The offense will tend to stagnate without a true point guard who can get into the heart of the defense.

    Chalmers is a shooting guard in a point guard's body. Hinrich is a solid professional who can play either guard position, but is no longer quick enough to get into the paint.

    Collison is an intelligent veteran who knows how to run the pick-and-roll. Kansas will need one of its young big men—either the Morris brothers or rookie Thomas Robinson—to solidify the power forward spot. Marcus Morris is the most likely starter, due to his ability to spread the floor with the three ball.

8. Wake Forest University

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    Projected Starting Five 

    PG Chris Paul

    SG Jeff Teague

    SF Josh Howard

    PF Al-Farouq Aminu

    C Tim Duncan

    Bench

    Ish Smith and James Johnson

    Wake Forest is the only school with two surefire future Hall of Famers playing in the NBA in Paul and Duncan. CP3 would be an MVP candidate this season if he had not missed 12 games due to injury, and Duncan's Spurs have the best record in the league once again.

    Teague is one of the quicker point guards in the league, and teams will not be able to keep him or Paul out of the lane.    

    Unfortunately, the Demon Deacons only have seven players in the NBA, so their starters will have to log major minutes.

    Size is another concern.

    Aminu is averaging 7.6 rebounds per game for the New Orleans Hornets, but is small for a power forward, and at 6'2'' Teague will have trouble covering shooting guards.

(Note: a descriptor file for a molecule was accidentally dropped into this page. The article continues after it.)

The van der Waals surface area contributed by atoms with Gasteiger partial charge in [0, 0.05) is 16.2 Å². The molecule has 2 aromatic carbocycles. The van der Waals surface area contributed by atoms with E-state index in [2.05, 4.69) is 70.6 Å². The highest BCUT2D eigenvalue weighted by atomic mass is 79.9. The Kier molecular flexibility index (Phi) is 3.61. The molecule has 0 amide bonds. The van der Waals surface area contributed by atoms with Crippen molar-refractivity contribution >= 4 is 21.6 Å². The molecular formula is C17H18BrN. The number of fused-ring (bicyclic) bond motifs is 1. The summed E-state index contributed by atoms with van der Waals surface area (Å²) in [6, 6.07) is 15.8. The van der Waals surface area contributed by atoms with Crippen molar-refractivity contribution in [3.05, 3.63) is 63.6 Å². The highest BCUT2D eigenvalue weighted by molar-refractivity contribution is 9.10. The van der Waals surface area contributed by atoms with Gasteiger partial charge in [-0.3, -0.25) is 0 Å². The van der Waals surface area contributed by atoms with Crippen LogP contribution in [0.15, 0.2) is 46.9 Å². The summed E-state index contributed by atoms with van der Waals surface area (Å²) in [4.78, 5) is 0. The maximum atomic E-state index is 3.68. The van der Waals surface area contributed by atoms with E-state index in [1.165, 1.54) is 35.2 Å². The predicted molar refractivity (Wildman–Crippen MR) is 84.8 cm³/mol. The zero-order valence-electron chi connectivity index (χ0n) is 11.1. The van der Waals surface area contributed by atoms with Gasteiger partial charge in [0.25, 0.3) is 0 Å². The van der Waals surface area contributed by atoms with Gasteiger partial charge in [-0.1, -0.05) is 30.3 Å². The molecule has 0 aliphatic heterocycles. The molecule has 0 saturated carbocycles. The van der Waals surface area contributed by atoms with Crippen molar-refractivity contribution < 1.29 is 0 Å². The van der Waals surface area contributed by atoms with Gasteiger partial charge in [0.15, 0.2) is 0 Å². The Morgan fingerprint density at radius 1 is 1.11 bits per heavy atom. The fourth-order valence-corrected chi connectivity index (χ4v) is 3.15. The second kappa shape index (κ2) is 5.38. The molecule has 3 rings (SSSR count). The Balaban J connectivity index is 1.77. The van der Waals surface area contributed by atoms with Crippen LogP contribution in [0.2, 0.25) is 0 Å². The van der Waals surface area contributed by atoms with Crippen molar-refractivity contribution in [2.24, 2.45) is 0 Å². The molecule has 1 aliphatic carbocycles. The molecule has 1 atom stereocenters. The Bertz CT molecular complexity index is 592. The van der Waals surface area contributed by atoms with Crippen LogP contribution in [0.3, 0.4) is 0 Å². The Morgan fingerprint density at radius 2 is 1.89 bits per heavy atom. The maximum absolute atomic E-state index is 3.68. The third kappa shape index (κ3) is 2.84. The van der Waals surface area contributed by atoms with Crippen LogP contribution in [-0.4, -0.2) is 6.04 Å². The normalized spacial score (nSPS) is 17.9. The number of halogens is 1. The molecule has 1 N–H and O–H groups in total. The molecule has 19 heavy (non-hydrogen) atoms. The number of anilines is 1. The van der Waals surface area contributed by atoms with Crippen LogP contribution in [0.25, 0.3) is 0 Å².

7. University of North Carolina

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    Projected Starting Five

    PG Ty Lawson 

    SG Danny Green

    SF Marvin Williams

    PF Antawn Jamison

    C Tyler Zeller

    Bench

    Raymond Felton, Vince Carter, Harrison Barnes, Ed Davis, Tyler Hansbrough, Brandan Wright

    North Carolina lacks the star power of years past. Carter, Jamison, Jerry Stackhouse and Rasheed Wallace are in the twilight of their careers.

    This Tar Heels team's strength is depth. They are at least two deep at every position and can rotate in fresh bodies as Lawson pushes the tempo. The slick shooting of Green, Williams, Carter and Barnes will spread the floor, creating driving lanes for Lawson and Felton.

    This team's Achilles heel will be defense. Davis and Wright may end up playing the bulk of the minutes at the 4 and 5 in order to protect the paint.

6. University of Florida

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    Projected Starting Five

    PG Bradley Beal

    SG Mike Miller

    SF Chandler Parsons

    PF Joakim Noah

    C Al Horford

    Bench

    Corey Brewer, David Lee, Udonis Haslem, Marreese Speights and Matt Bonner

    The All-Star trio of Noah, Horford and Lee will dominate teams down low. They can even play together for short stretches because of Lee and Noah's passing ability out of the high post.